Sunday, November 28, 2010

Bev's Sweetgrass Baskets

This afternoon I stepped out the main entrance of the Charleston Place Hotel and took a short walk over to City Market, a unique shopping area that has been part of Charleston's downtown scene for more than 200 years.

Within minutes I was standing in front of Market Hall, an imposing building that serves as the main entrance to City Market and its four blocks of open-air buildings. Strolling through them all, I found vendors selling high quality products of all kinds. I was taken with the beauty of the clothing, jewelry, pottery and paintings - all created by talented local artists. I was happy to see that the prices were appropriate - not too low, not too high.

One exception, perhaps, was the Lowcountry's famous sweetgrass baskets. Brought to the area 400 years ago by slaves who came from West Africa, basketmaking was a tradition handed down from generation to generation.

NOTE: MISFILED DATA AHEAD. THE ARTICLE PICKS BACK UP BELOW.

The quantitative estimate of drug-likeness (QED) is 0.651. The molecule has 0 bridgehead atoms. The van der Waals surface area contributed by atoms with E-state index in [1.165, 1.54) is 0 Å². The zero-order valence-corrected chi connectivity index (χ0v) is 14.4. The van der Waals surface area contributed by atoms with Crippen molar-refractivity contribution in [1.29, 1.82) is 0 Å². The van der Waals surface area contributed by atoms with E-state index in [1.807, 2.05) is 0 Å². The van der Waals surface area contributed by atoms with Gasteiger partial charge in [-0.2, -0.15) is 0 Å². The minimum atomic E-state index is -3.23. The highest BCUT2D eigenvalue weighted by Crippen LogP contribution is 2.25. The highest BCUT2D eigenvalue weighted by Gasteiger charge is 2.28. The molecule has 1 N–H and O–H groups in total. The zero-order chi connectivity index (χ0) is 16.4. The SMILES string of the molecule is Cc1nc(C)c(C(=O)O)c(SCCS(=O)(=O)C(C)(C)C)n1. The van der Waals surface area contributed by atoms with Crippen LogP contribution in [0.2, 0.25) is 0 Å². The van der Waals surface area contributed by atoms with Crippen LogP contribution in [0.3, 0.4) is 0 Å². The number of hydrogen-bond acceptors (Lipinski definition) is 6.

Today, the sweetgrass baskets are widely respected and a distinctive art form. They are found in royal residences and art museums, even the Smithsonian Institution.

At City Market, even the smallest of these unique works of art was pricey! I was about to "walk on by" until I saw a vendor sign that read, "Bev's Sweetgrass Baskets."

When I shop, I always look for things that "call out to me" or "have my name on them," and take it as a sign that I should pay the price and bring them home.

As you'd expect, today was no exception!

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